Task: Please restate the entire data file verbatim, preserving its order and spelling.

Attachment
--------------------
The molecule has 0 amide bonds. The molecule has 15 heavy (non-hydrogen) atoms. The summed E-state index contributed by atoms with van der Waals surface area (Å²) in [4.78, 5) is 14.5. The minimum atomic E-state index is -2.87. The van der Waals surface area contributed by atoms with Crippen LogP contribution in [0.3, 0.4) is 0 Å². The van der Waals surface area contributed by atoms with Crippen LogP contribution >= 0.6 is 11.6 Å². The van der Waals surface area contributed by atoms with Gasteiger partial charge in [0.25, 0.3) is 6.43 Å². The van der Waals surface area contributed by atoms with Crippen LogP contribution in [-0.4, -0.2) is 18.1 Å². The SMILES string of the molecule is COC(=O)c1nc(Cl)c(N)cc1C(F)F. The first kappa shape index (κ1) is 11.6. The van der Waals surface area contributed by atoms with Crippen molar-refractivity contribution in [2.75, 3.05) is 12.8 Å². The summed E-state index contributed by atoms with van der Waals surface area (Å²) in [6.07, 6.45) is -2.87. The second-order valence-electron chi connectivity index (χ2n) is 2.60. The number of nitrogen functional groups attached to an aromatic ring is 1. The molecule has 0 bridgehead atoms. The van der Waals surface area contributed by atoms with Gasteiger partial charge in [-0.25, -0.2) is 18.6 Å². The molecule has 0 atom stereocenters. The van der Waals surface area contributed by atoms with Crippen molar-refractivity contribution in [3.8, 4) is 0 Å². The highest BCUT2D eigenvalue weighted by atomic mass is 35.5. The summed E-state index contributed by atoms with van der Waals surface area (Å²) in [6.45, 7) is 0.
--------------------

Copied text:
The molecule has 0 amide bonds. The molecule has 15 heavy (non-hydrogen) atoms. The summed E-state index contributed by atoms with van der Waals surface area (Å²) in [4.78, 5) is 14.5. The minimum atomic E-state index is -2.87. The van der Waals surface area contributed by atoms with Crippen LogP contribution in [0.3, 0.4) is 0 Å². The van der Waals surface area contributed by atoms with Crippen LogP contribution >= 0.6 is 11.6 Å². The van der Waals surface area contributed by atoms with Gasteiger partial charge in [0.25, 0.3) is 6.43 Å². The van der Waals surface area contributed by atoms with Crippen LogP contribution in [-0.4, -0.2) is 18.1 Å². The SMILES string of the molecule is COC(=O)c1nc(Cl)c(N)cc1C(F)F. The first kappa shape index (κ1) is 11.6. The van der Waals surface area contributed by atoms with Crippen molar-refractivity contribution in [2.75, 3.05) is 12.8 Å². The summed E-state index contributed by atoms with van der Waals surface area (Å²) in [6.07, 6.45) is -2.87. The second-order valence-electron chi connectivity index (χ2n) is 2.60. The number of nitrogen functional groups attached to an aromatic ring is 1. The molecule has 0 bridgehead atoms. The van der Waals surface area contributed by atoms with Gasteiger partial charge in [-0.25, -0.2) is 18.6 Å². The molecule has 0 atom stereocenters. The van der Waals surface area contributed by atoms with Crippen molar-refractivity contribution in [3.8, 4) is 0 Å². The highest BCUT2D eigenvalue weighted by atomic mass is 35.5. The summed E-state index contributed by atoms with van der Waals surface area (Å²) in [6.45, 7) is 0.